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John Dimitry , A. M., Confederate Military History, a library of Confederate States Military History: Volume 10.1, Louisiana (ed. Clement Anselm Evans) 6 0 Browse Search
The Daily Dispatch: May 24, 1861., [Electronic resource] 2 0 Browse Search
The Daily Dispatch: August 28, 1861., [Electronic resource] 2 0 Browse Search
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Browsing named entities in John Dimitry , A. M., Confederate Military History, a library of Confederate States Military History: Volume 10.1, Louisiana (ed. Clement Anselm Evans). You can also browse the collection for M. Little or search for M. Little in all documents.

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er half his men were killed and wounded, and with the remnant he was compelled to retire, taking shelter with Hood's command. The Eighth suffered the heaviest loss, 103. The total casualties of the brigade were 10 officers killed and 46 wounded, 35 enlisted men killed and 243 wounded; total, 336. The officers killed were Lieut. Dwight Martin, aide-de-camp, Col. H. B. Strong, of the Sixth, Capts. A. M. Callaway, H. B. Ritchie, and E. McFarland, and Lieuts. N. A. Canfield, Robert Gerrold, M. Little, George Lynne, W. P. Newman, and B. F. Birdsell. No words could add to such a bloody record of valor. Among the earliest participants in the battle were the Washington artillery, posted on a line just east of Sharpsburg, fronting the Antietam. During the afternoon of the 15th the Federal batteries appeared on the hills beyond the creek and opened fire with long-range guns, but Walton's guns were not able to make themselves felt at such a range. Next morning, the 16th, the enemy broug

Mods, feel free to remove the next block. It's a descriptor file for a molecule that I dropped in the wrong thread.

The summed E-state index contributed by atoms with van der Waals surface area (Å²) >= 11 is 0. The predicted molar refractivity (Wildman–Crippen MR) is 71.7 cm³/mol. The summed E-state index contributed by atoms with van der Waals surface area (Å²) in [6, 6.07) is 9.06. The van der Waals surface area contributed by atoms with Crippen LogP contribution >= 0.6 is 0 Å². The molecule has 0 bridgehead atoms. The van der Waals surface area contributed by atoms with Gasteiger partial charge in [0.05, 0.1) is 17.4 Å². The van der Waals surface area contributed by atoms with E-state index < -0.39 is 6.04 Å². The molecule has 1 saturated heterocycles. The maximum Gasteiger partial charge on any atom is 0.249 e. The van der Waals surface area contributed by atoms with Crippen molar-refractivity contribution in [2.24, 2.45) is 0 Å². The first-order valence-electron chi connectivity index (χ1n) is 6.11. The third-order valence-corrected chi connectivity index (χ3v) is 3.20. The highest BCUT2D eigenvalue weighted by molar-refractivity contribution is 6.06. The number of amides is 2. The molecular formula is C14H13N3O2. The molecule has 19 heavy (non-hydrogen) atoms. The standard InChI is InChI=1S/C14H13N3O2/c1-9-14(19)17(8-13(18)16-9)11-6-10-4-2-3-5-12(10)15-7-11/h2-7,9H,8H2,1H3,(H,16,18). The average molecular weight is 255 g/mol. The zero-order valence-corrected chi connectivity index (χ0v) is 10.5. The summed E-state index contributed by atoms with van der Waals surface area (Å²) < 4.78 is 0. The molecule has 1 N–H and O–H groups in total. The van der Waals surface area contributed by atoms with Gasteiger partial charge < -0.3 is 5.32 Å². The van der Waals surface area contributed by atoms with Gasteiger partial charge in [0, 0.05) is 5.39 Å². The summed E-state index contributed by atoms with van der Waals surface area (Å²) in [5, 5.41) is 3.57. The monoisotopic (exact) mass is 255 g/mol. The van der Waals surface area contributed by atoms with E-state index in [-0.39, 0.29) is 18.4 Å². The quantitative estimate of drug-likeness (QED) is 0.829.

the enemy. McCulloch and McIntosh were killed, and Hebert with a number of his officers and men were captured. On May 26, 1862, Colonel Hebert was commissioned as a brigadier-general, and after having been exchanged he led the second brigade in Little's division of Price's army, now in north Mississippi. At the battle of Iuka, Hebert's brigade bore the brunt of the attack by Rosecrans' two divisions. Reinforced by Martin's brigade, they drove the enemy back, capturing nine guns and bivouacking upon the ground which they had won. On account of the approach of heavy reinforcements to the enemy, Price retreated near daylight of the next morning. After this Hebert was for a time in command of Little's division. In brigade command he was at the battle of Corinth, and when Price returned to the Trans-Mississippi he was left under the command of General Pemberton, whose fortunes Hebert and his men shared in the battles and siege of Vicksburg. After the fall of that heroic city, Hebert